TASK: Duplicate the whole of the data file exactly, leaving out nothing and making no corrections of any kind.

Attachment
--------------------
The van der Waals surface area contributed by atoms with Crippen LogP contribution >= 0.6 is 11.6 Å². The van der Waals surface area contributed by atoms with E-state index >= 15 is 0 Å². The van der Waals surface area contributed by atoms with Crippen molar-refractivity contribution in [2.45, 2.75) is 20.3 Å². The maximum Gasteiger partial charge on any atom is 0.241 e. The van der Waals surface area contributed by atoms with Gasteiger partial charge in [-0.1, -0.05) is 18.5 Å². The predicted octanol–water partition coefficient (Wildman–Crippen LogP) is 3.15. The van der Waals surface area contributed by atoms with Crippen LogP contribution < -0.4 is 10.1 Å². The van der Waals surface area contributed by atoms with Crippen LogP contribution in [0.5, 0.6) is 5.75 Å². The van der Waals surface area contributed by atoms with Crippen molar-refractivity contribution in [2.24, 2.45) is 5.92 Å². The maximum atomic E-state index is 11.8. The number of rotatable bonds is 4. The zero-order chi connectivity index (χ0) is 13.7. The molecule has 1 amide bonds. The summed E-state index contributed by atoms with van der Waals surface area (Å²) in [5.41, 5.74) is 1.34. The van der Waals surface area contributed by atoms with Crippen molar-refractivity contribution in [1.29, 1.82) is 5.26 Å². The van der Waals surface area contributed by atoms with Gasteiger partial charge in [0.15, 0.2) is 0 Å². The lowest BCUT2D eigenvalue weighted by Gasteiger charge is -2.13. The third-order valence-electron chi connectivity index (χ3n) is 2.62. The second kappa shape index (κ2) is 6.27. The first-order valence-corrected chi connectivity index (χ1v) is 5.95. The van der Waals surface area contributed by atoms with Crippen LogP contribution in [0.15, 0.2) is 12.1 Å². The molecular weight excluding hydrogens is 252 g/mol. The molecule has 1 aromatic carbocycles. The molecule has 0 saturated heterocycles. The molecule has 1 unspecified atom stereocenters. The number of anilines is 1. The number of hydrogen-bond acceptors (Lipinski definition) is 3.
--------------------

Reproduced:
The van der Waals surface area contributed by atoms with Crippen LogP contribution >= 0.6 is 11.6 Å². The van der Waals surface area contributed by atoms with E-state index >= 15 is 0 Å². The van der Waals surface area contributed by atoms with Crippen molar-refractivity contribution in [2.45, 2.75) is 20.3 Å². The maximum Gasteiger partial charge on any atom is 0.241 e. The van der Waals surface area contributed by atoms with Gasteiger partial charge in [-0.1, -0.05) is 18.5 Å². The predicted octanol–water partition coefficient (Wildman–Crippen LogP) is 3.15. The van der Waals surface area contributed by atoms with Crippen LogP contribution < -0.4 is 10.1 Å². The van der Waals surface area contributed by atoms with Crippen LogP contribution in [0.5, 0.6) is 5.75 Å². The van der Waals surface area contributed by atoms with Crippen molar-refractivity contribution in [2.24, 2.45) is 5.92 Å². The maximum atomic E-state index is 11.8. The number of rotatable bonds is 4. The zero-order chi connectivity index (χ0) is 13.7. The molecule has 1 amide bonds. The summed E-state index contributed by atoms with van der Waals surface area (Å²) in [5.41, 5.74) is 1.34. The van der Waals surface area contributed by atoms with Crippen molar-refractivity contribution in [1.29, 1.82) is 5.26 Å². The van der Waals surface area contributed by atoms with Gasteiger partial charge in [0.15, 0.2) is 0 Å². The lowest BCUT2D eigenvalue weighted by Gasteiger charge is -2.13. The third-order valence-electron chi connectivity index (χ3n) is 2.62. The second kappa shape index (κ2) is 6.27. The first-order valence-corrected chi connectivity index (χ1v) is 5.95. The van der Waals surface area contributed by atoms with Crippen LogP contribution in [0.15, 0.2) is 12.1 Å². The molecular weight excluding hydrogens is 252 g/mol. The molecule has 1 aromatic carbocycles. The molecule has 0 saturated heterocycles. The molecule has 1 unspecified atom stereocenters. The number of anilines is 1. The number of hydrogen-bond acceptors (Lipinski definition) is 3.